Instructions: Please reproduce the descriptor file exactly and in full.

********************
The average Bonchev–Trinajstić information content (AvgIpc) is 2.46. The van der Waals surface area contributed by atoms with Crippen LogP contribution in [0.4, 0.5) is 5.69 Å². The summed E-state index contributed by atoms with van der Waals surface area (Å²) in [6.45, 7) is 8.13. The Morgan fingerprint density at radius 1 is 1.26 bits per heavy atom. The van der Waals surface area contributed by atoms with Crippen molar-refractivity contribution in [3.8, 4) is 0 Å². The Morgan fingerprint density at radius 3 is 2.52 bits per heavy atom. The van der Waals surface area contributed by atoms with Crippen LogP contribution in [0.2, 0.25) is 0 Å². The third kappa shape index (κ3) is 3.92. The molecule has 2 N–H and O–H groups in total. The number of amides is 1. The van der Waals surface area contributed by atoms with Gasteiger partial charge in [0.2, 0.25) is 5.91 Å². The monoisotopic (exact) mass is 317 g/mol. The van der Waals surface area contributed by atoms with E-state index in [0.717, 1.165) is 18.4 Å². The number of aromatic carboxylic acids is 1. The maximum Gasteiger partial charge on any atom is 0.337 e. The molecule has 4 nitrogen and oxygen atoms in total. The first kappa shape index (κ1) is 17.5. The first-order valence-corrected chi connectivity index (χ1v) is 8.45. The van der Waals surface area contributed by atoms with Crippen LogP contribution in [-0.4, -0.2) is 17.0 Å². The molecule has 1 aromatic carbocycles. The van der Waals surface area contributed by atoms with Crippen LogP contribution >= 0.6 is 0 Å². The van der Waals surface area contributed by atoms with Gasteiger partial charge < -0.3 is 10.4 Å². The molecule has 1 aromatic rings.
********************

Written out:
The average Bonchev–Trinajstić information content (AvgIpc) is 2.46. The van der Waals surface area contributed by atoms with Crippen LogP contribution in [0.4, 0.5) is 5.69 Å². The summed E-state index contributed by atoms with van der Waals surface area (Å²) in [6.45, 7) is 8.13. The Morgan fingerprint density at radius 1 is 1.26 bits per heavy atom. The van der Waals surface area contributed by atoms with Crippen molar-refractivity contribution in [3.8, 4) is 0 Å². The Morgan fingerprint density at radius 3 is 2.52 bits per heavy atom. The van der Waals surface area contributed by atoms with Crippen LogP contribution in [0.2, 0.25) is 0 Å². The third kappa shape index (κ3) is 3.92. The molecule has 2 N–H and O–H groups in total. The number of amides is 1. The van der Waals surface area contributed by atoms with Gasteiger partial charge in [0.2, 0.25) is 5.91 Å². The monoisotopic (exact) mass is 317 g/mol. The van der Waals surface area contributed by atoms with E-state index in [0.717, 1.165) is 18.4 Å². The number of aromatic carboxylic acids is 1. The maximum Gasteiger partial charge on any atom is 0.337 e. The molecule has 4 nitrogen and oxygen atoms in total. The first kappa shape index (κ1) is 17.5. The first-order valence-corrected chi connectivity index (χ1v) is 8.45. The van der Waals surface area contributed by atoms with Crippen LogP contribution in [-0.4, -0.2) is 17.0 Å². The molecule has 1 aromatic carbocycles. The van der Waals surface area contributed by atoms with Crippen LogP contribution >= 0.6 is 0 Å². The van der Waals surface area contributed by atoms with Gasteiger partial charge < -0.3 is 10.4 Å². The molecule has 1 aromatic rings.